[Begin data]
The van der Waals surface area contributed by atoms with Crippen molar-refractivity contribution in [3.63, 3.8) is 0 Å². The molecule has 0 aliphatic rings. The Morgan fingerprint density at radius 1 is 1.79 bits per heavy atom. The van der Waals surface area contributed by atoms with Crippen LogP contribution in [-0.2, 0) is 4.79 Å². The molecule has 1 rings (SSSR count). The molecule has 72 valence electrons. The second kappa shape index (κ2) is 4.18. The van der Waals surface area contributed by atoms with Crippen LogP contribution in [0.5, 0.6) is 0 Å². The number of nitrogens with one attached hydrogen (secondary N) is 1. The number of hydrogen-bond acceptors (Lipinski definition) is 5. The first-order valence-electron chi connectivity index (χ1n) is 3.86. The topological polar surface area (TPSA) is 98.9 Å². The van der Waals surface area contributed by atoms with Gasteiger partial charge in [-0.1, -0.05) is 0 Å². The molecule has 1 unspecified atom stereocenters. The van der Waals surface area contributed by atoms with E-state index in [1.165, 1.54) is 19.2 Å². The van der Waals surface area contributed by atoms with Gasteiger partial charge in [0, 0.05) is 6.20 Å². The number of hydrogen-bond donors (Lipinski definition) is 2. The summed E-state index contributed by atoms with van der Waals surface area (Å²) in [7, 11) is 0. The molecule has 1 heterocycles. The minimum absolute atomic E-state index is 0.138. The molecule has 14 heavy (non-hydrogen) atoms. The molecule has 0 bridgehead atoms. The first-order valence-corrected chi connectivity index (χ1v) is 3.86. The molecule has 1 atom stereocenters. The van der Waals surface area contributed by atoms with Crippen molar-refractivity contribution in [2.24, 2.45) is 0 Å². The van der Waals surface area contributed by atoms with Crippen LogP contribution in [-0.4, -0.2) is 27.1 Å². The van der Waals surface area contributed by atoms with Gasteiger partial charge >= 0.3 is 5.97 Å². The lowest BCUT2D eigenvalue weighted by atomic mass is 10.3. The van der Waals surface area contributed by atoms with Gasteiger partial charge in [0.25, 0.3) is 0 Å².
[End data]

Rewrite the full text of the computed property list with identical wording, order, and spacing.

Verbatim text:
The van der Waals surface area contributed by atoms with Crippen molar-refractivity contribution in [3.63, 3.8) is 0 Å². The molecule has 0 aliphatic rings. The Morgan fingerprint density at radius 1 is 1.79 bits per heavy atom. The van der Waals surface area contributed by atoms with Crippen LogP contribution in [-0.2, 0) is 4.79 Å². The molecule has 1 rings (SSSR count). The molecule has 72 valence electrons. The second kappa shape index (κ2) is 4.18. The van der Waals surface area contributed by atoms with Crippen LogP contribution in [0.5, 0.6) is 0 Å². The number of nitrogens with one attached hydrogen (secondary N) is 1. The number of hydrogen-bond acceptors (Lipinski definition) is 5. The first-order valence-electron chi connectivity index (χ1n) is 3.86. The topological polar surface area (TPSA) is 98.9 Å². The van der Waals surface area contributed by atoms with Gasteiger partial charge in [-0.1, -0.05) is 0 Å². The molecule has 1 unspecified atom stereocenters. The van der Waals surface area contributed by atoms with E-state index in [1.165, 1.54) is 19.2 Å². The van der Waals surface area contributed by atoms with Gasteiger partial charge in [0, 0.05) is 6.20 Å². The number of hydrogen-bond donors (Lipinski definition) is 2. The summed E-state index contributed by atoms with van der Waals surface area (Å²) in [7, 11) is 0. The molecule has 1 heterocycles. The minimum absolute atomic E-state index is 0.138. The molecule has 14 heavy (non-hydrogen) atoms. The molecule has 0 bridgehead atoms. The first-order valence-corrected chi connectivity index (χ1v) is 3.86. The molecule has 1 atom stereocenters. The van der Waals surface area contributed by atoms with Crippen molar-refractivity contribution in [2.24, 2.45) is 0 Å². The van der Waals surface area contributed by atoms with Crippen LogP contribution in [-0.4, -0.2) is 27.1 Å². The van der Waals surface area contributed by atoms with Gasteiger partial charge >= 0.3 is 5.97 Å². The lowest BCUT2D eigenvalue weighted by atomic mass is 10.3. The van der Waals surface area contributed by atoms with Gasteiger partial charge in [0.25, 0.3) is 0 Å².